Fishermen cast their nets over a flooded paddy field on the outskirts of Agartala, the capital of India’s northeastern state of Tripura, May 26, 2010. [REUTERS/Jayanta Dey]
Ancient farming seen curbing extinctions of animals, plants
Ancient farming practices, such as raising fish in rice paddies in China or Aboriginal Australian fire controls, will get a new lease of life under plans to slow extinctions of animals and plants, experts said on Monday.
Turning to traditional farming is seen as a way of limiting what U.N. studies say is the worst spate of extinctions since the dinosaurs vanished 65 million years ago, driven by a rising human population that is wrecking natural habitats.
"For the first time in two millennia, wild horses are once again galloping free in western Spain, reversing what happened when the Romans moved here and domesticated the animals.”
A coalition of conservationists has bought nearly 15,000 acres of land in Bolivia, more than doubling a key habitat for the critically endangered blue-throated macaw.
Naki’o lost all four of his feet to frostbite when he was abandoned as a puppy in a foreclosed home. Now he has 4 prosthetic legs and is able to run around happily at his home in Colorado Springs, Colorado.
The Horse Who Picked Up A Paintbrush
Matthew Zarrella and his dogs have traveled the world, finding missing people and solving mysteries for the U.S. military, the Peace Corps and the DEA.
The discovery helps to fill in a blank spot in the evolution of horses as the animals became more accustomed to grassy fields.
Endangered green sea turtles make comeback in Florida
NBC News: Green sea turtles, which were once close to extinction, have made a large comeback in Florida, a recent report found.
Biologists at the Archie Carr National Wildlife Refuge in Florida found 35,000 sea turtle nests in the state this year. In 1979, there were only 62.
This comeback, which scientists call “phenomenal,” was a result of 35-year-old campaign that led to bans on harvesting of eggs, turtle fishing and the sale of turtle meat.
"It’s astounding that once you stop eating a species it really starts to come back," said Blair Witherington, Research Scientist at the Florida Fish and Wildlife Conservation Commission. "We almost killed every one of them, but now they’re coming back."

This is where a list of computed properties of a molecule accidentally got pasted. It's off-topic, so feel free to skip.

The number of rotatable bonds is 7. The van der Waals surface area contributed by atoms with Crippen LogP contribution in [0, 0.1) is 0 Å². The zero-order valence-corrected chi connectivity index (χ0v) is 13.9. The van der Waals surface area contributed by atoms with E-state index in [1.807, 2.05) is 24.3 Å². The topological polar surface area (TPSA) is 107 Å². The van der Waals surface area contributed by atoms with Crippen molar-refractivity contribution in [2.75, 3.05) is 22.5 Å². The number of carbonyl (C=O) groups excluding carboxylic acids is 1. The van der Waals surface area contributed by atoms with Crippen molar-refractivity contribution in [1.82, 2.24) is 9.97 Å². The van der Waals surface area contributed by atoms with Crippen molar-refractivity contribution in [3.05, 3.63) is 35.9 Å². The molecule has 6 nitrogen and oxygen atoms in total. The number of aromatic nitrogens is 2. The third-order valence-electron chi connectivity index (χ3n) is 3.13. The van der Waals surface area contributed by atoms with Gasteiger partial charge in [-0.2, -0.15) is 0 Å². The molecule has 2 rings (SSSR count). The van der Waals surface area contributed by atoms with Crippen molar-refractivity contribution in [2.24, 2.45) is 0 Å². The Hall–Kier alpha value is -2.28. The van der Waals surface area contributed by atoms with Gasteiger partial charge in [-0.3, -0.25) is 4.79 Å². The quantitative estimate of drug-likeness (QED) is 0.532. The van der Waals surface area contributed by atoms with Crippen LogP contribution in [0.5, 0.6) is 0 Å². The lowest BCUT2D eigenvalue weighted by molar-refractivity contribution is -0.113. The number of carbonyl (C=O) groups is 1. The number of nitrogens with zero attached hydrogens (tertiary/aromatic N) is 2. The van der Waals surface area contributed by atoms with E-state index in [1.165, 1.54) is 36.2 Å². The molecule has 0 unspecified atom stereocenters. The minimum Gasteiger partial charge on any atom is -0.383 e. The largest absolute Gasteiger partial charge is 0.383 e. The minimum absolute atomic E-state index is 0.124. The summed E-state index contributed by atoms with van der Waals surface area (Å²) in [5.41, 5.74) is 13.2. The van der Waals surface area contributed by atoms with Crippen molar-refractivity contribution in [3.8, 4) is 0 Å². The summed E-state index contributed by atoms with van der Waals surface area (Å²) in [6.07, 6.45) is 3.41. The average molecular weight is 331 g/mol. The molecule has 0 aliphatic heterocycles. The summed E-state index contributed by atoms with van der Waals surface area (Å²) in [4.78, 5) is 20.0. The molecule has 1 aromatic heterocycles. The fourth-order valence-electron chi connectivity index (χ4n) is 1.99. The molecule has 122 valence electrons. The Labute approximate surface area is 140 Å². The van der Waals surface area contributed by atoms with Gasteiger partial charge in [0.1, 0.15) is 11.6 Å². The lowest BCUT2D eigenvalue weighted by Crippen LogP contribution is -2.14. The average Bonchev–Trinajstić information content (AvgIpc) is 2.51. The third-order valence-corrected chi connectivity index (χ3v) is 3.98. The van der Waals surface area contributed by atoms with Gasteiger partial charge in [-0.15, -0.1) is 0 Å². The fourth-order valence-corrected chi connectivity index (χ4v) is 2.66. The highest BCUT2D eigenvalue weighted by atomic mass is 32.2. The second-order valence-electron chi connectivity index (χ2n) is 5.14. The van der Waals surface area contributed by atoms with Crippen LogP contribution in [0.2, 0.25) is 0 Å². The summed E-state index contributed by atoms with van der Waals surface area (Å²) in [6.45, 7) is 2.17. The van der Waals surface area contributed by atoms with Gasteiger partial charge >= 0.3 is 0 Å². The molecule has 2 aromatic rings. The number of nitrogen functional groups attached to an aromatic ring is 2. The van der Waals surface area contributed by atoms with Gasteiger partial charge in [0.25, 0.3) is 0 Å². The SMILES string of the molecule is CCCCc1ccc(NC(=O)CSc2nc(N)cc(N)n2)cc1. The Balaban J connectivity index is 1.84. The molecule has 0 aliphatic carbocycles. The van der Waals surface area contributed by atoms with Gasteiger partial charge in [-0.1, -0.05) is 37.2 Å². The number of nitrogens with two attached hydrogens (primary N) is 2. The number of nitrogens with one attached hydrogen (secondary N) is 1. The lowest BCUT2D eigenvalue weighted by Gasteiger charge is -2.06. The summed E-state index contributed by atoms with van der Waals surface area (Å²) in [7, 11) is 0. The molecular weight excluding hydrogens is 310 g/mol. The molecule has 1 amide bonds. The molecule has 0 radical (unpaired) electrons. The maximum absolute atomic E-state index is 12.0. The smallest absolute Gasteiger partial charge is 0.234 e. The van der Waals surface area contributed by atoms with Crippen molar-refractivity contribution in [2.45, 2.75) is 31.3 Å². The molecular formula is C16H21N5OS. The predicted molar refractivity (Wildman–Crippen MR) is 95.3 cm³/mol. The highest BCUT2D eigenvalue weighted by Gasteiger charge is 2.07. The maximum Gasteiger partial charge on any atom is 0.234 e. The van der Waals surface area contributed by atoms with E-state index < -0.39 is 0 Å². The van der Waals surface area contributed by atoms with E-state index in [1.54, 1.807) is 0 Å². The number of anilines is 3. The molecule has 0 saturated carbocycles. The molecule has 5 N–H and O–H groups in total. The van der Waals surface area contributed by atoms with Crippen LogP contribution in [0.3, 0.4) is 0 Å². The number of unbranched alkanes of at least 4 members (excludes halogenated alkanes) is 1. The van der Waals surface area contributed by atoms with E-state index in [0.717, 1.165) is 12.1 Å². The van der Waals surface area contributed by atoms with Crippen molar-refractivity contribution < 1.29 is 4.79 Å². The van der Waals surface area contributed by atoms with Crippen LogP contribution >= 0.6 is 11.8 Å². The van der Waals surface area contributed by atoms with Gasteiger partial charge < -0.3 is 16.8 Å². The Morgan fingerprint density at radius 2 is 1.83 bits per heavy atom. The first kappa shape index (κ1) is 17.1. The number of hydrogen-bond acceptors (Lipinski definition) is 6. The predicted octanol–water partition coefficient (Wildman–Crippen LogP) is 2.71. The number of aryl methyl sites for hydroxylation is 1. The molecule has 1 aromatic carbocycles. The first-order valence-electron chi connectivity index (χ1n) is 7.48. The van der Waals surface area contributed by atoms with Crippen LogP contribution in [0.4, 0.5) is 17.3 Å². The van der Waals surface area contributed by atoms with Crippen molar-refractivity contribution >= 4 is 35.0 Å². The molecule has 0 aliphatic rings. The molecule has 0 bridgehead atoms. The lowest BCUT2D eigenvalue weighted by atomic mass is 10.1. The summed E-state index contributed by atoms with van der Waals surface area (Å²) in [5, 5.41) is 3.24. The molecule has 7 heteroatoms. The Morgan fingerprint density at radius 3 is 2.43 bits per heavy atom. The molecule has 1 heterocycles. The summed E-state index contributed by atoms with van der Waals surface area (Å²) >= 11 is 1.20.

Photo: Photojournalist James Craven captures the journey of two green turtles as they make their way from nest to ocean. (Erika Angulo/NBC News)
Boston firefighter rescues husky from icy waters
It’s winter, and sadly there are too many stories of dogs succumbing to the dangerously low temperatures either through mishap or owner neglect. But and while these stories can oftentimes be too much to bear, it is always worth bringing to light a hero that has saved the life of one of our companions.
Boston firefighter Sean Coyle came to the rescue this morning when he pulled a 13-year-old husky named Sylvie from the brink of death after she fell into 20-degree water.
Sylvie and her owner had been walking along the Boston Harbor when she plunged through the ice near Castle Island. Her owner immediately called 911, and seven-year veteran of Ladder 19 answered the call.
Coyle, wearing a survival suit, slid out on the ice in a stokes basket.
“As I got closer, I could see the ice was encapsulating him,” Coyle said. “He was frozen and real scared, I’d say he had less than half an hour left.”
A human wouldn’t have lasted more than 10 minutes. Sylvie had already been treading the 20-degree water for half an hour.
Coyle’s outstretched arm was met by a receptive Sylvie, ever so grateful to have her rescuer’s help. He managed to pull her from the icy water, but needed a rescue for himself when he fell in. He had been judiciously attached to a rope, and was able to be pulled to shore by fellow firefighters.
Both he and Sylvie were gradually warmed up and recovered.
This was the second time Coyle had saved a dog from the water. His first rescue was of a dog stuck below the rocks on Pleasure Bay. He says a life is a life, be it two- or four-legged.
“We look at the pets like citizens,” he said. “They’re loved by their owners and we want to make sure, whether it’s in a burning building or a freezing lake, we just want to get them out safe.” [x]
[photos by Mark Garfinkel]
When Xena was rescued, she only had a 1 percent chance of survival. Not only has the dog beaten those odds, but she also has helped an 8-year-old boy with autism find his voice.
A photo of the 2 rescued pit bull mixes recently went viral, and applications to adopt the bonded pair have poured in.
(Photo: Charles Ledford / Weather.com)
When a devastating tornado hit Jon Byler Dann’s Illinois home on Sunday, ripping it apart, he and his four children were lucky to survive nearly unscathed.
But they were heartbroken by the feeling they’d lost their family pet, a dog named Maggie, who had gone missing in the chaos.